The worst-case scenario could be that it becomes too expensive to afford, meaning your household has no financial safety net should you become ill long term and lose your income, or die.
Read on to discover the different the kinds of protection that could help ensure your family’s long- term financial future, and why the cost goes up the longer you leave it.
Income protection could help you maintain your lifestyle if you can’t work
If you have dependents who rely on your income to pay household bills, the sudden loss of it could have serious implications.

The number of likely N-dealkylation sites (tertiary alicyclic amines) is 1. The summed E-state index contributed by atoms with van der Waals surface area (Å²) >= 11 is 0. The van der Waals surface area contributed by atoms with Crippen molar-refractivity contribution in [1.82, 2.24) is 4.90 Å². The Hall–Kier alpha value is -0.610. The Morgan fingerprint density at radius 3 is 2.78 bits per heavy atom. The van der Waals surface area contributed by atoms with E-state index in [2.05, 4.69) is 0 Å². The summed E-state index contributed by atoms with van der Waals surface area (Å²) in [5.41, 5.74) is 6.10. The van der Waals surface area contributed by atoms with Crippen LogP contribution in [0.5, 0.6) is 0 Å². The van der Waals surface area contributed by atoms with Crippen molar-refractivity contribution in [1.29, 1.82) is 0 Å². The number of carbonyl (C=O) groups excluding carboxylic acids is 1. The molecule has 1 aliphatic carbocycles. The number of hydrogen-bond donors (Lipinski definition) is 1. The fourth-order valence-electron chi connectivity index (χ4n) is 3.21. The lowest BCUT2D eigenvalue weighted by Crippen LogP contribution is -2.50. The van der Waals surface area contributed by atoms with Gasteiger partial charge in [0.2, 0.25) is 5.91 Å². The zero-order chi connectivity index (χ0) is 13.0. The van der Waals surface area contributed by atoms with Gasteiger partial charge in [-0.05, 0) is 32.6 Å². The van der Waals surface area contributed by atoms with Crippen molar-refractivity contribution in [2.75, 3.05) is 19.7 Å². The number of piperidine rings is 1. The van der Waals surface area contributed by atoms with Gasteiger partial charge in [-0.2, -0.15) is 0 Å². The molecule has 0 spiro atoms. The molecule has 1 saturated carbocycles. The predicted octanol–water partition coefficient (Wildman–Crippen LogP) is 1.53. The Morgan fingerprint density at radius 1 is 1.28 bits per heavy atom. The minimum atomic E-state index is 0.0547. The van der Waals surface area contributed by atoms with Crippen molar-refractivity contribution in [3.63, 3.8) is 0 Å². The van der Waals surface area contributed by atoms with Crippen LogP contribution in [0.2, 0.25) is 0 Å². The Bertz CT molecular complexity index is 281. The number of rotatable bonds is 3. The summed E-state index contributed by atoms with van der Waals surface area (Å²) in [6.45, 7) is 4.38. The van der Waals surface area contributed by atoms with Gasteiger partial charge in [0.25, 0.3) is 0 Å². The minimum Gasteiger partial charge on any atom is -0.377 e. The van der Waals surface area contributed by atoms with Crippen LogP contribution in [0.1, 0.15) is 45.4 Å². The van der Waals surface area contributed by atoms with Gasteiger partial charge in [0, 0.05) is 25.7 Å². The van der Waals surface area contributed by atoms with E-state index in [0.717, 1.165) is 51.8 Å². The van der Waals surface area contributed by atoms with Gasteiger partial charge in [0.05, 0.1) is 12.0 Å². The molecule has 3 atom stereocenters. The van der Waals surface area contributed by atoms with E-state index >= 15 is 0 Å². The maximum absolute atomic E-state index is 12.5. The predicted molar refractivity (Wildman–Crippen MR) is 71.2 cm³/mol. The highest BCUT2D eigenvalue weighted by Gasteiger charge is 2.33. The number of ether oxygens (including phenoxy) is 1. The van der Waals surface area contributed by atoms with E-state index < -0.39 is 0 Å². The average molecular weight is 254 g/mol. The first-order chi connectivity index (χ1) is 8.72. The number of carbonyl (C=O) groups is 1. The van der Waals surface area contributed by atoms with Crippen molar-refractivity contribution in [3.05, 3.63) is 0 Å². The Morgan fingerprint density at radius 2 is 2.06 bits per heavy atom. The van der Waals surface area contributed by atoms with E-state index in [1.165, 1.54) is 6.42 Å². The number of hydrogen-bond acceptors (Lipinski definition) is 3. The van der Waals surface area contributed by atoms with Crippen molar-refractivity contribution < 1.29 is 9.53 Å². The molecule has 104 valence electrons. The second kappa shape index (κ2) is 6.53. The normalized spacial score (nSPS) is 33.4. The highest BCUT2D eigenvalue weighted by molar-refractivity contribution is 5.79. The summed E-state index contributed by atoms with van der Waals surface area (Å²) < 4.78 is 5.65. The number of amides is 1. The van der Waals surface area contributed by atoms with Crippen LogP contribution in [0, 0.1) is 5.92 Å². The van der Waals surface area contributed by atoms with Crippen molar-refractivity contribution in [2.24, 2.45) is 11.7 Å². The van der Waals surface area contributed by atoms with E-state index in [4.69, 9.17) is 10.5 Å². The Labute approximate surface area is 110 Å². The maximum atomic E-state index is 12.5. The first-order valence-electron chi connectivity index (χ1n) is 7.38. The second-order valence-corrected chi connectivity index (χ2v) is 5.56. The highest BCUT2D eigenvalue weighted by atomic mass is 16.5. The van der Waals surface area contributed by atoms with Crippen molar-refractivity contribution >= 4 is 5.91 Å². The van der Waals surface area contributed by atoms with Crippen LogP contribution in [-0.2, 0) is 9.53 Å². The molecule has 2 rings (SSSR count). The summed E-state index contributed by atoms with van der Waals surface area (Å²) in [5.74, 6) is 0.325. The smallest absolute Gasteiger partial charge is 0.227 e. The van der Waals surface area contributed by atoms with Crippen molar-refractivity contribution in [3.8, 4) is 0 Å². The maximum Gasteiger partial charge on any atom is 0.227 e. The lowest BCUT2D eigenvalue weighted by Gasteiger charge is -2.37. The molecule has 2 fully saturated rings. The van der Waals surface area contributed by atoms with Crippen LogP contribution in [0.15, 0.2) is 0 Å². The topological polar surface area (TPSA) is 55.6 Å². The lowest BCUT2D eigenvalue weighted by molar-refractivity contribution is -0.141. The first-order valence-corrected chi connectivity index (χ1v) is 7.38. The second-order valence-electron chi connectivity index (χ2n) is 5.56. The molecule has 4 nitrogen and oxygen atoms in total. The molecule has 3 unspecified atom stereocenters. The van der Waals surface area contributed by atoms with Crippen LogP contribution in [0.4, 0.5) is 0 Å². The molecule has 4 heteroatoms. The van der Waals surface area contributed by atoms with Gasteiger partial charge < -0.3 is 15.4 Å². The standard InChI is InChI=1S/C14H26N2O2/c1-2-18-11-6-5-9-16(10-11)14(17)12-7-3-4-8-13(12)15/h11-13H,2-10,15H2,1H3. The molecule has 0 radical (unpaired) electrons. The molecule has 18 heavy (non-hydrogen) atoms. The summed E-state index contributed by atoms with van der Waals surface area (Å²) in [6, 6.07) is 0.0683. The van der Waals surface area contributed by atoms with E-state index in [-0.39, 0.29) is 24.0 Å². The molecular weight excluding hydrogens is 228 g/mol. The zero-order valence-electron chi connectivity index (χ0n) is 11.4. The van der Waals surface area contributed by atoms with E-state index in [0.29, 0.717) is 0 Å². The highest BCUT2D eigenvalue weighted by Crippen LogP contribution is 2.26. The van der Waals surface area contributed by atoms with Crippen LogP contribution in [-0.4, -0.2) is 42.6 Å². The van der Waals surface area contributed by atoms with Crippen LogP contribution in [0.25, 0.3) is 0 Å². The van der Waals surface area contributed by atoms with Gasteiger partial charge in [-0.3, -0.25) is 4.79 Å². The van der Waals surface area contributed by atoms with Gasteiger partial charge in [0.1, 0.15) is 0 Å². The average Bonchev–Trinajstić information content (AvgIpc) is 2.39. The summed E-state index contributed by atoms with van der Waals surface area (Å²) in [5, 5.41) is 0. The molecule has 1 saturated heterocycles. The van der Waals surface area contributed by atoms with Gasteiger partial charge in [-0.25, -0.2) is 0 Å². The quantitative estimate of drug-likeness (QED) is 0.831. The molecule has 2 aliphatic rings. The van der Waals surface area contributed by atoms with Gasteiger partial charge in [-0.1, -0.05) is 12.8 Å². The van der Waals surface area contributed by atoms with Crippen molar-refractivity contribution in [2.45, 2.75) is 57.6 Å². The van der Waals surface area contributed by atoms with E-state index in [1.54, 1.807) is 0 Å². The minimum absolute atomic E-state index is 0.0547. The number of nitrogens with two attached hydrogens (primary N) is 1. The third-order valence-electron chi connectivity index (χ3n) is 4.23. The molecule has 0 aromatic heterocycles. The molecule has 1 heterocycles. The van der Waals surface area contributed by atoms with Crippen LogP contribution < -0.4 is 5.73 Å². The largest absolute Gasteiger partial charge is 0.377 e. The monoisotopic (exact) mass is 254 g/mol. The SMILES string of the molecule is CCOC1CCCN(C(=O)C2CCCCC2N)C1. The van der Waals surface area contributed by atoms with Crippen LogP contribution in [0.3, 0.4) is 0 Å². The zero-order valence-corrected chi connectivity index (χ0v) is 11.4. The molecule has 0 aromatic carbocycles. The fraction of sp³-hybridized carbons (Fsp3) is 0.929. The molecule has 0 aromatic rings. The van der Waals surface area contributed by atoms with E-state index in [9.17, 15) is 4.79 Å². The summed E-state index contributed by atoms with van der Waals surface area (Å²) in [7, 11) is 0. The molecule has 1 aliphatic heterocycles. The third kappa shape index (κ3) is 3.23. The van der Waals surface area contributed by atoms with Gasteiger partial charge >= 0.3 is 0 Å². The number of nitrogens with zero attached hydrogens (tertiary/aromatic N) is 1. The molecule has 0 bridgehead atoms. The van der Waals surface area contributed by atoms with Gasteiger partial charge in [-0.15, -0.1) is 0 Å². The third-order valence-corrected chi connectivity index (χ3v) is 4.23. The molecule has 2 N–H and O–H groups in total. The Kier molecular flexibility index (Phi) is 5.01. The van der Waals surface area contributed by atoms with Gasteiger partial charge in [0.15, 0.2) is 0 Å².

With income protection, part of your income is covered if you lose your earnings due to long-term illness, becoming disabled or having an accident. It will continue to pay until the earliest of the following happens:
- You return to work
- You retire or die
- The policy reaches the end of its term.
Income protection can cover many illnesses that may leave you unable to work, and could help you:
- Maintain your lifestyle
- Continue pension contributions to ensure your retirement plans remain on track
- Take as long as you need to recover from an illness. If you are struggling financially as a result of not working, you may have to rush back to work before being fully recovered.
There may be some exclusions, such as the conditions you are covered for, so always speak to a financial planner to fully understand what a policy covers you for.
Critical illness cover pays a lump sum if you are diagnosed with certain illnesses